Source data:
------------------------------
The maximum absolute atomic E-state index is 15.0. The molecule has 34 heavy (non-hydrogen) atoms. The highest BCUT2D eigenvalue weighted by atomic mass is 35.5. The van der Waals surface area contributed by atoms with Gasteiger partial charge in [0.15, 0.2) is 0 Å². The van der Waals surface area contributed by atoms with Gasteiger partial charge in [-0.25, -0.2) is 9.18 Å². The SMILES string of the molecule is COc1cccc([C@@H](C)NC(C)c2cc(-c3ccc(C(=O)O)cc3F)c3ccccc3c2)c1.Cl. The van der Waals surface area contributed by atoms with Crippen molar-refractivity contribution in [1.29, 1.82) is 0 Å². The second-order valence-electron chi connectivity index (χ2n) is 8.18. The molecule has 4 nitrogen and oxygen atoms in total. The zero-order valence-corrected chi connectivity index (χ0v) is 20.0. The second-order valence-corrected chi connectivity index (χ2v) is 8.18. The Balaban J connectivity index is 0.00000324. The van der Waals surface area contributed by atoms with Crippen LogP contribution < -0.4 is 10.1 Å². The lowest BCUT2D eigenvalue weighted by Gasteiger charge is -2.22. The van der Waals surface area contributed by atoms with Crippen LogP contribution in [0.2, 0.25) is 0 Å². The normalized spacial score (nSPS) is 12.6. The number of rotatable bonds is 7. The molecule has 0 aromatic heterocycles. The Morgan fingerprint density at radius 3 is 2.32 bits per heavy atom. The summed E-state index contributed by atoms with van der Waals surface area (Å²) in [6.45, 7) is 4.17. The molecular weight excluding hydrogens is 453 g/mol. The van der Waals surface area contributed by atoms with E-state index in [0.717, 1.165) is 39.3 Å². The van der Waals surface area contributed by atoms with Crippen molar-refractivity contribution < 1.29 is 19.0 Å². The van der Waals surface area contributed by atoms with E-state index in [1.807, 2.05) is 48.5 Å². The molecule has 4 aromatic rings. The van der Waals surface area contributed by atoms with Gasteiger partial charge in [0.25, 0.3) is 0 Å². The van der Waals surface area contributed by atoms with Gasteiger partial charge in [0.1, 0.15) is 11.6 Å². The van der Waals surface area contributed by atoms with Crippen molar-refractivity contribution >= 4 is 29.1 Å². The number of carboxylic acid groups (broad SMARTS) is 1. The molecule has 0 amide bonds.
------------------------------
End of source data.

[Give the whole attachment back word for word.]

The maximum absolute atomic E-state index is 15.0. The molecule has 34 heavy (non-hydrogen) atoms. The highest BCUT2D eigenvalue weighted by atomic mass is 35.5. The van der Waals surface area contributed by atoms with Gasteiger partial charge in [0.15, 0.2) is 0 Å². The van der Waals surface area contributed by atoms with Gasteiger partial charge in [-0.25, -0.2) is 9.18 Å². The SMILES string of the molecule is COc1cccc([C@@H](C)NC(C)c2cc(-c3ccc(C(=O)O)cc3F)c3ccccc3c2)c1.Cl. The van der Waals surface area contributed by atoms with Crippen molar-refractivity contribution in [1.29, 1.82) is 0 Å². The second-order valence-electron chi connectivity index (χ2n) is 8.18. The molecule has 4 nitrogen and oxygen atoms in total. The zero-order valence-corrected chi connectivity index (χ0v) is 20.0. The second-order valence-corrected chi connectivity index (χ2v) is 8.18. The Balaban J connectivity index is 0.00000324. The van der Waals surface area contributed by atoms with Crippen LogP contribution < -0.4 is 10.1 Å². The lowest BCUT2D eigenvalue weighted by Gasteiger charge is -2.22. The van der Waals surface area contributed by atoms with Crippen LogP contribution in [0.2, 0.25) is 0 Å². The normalized spacial score (nSPS) is 12.6. The number of rotatable bonds is 7. The molecule has 0 aromatic heterocycles. The Morgan fingerprint density at radius 3 is 2.32 bits per heavy atom. The summed E-state index contributed by atoms with van der Waals surface area (Å²) in [6.45, 7) is 4.17. The molecular weight excluding hydrogens is 453 g/mol. The van der Waals surface area contributed by atoms with E-state index in [0.717, 1.165) is 39.3 Å². The van der Waals surface area contributed by atoms with Crippen molar-refractivity contribution < 1.29 is 19.0 Å². The van der Waals surface area contributed by atoms with E-state index in [1.807, 2.05) is 48.5 Å². The molecule has 4 aromatic rings. The van der Waals surface area contributed by atoms with Gasteiger partial charge in [0.25, 0.3) is 0 Å². The van der Waals surface area contributed by atoms with Gasteiger partial charge in [0.1, 0.15) is 11.6 Å². The van der Waals surface area contributed by atoms with Crippen molar-refractivity contribution >= 4 is 29.1 Å². The number of carboxylic acid groups (broad SMARTS) is 1. The molecule has 0 amide bonds.